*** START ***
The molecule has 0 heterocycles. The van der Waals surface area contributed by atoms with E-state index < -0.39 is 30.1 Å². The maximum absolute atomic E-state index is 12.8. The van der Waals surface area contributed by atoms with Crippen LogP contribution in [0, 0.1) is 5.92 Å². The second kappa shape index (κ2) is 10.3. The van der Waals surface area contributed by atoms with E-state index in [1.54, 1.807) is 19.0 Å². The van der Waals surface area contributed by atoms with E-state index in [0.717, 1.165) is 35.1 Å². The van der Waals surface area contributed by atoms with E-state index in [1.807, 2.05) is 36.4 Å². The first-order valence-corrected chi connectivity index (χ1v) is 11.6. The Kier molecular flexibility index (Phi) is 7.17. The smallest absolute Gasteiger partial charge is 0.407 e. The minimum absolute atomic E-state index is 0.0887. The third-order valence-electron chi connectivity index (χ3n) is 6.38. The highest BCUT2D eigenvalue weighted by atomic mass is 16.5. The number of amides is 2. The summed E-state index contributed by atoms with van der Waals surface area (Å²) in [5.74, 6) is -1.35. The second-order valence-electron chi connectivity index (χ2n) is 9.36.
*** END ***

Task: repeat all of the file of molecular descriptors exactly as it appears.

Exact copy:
The molecule has 0 heterocycles. The van der Waals surface area contributed by atoms with E-state index < -0.39 is 30.1 Å². The maximum absolute atomic E-state index is 12.8. The van der Waals surface area contributed by atoms with Crippen LogP contribution in [0, 0.1) is 5.92 Å². The second kappa shape index (κ2) is 10.3. The van der Waals surface area contributed by atoms with E-state index in [1.54, 1.807) is 19.0 Å². The van der Waals surface area contributed by atoms with E-state index in [0.717, 1.165) is 35.1 Å². The van der Waals surface area contributed by atoms with E-state index in [1.807, 2.05) is 36.4 Å². The first-order valence-corrected chi connectivity index (χ1v) is 11.6. The Kier molecular flexibility index (Phi) is 7.17. The smallest absolute Gasteiger partial charge is 0.407 e. The minimum absolute atomic E-state index is 0.0887. The third-order valence-electron chi connectivity index (χ3n) is 6.38. The highest BCUT2D eigenvalue weighted by atomic mass is 16.5. The number of amides is 2. The summed E-state index contributed by atoms with van der Waals surface area (Å²) in [5.74, 6) is -1.35. The second-order valence-electron chi connectivity index (χ2n) is 9.36.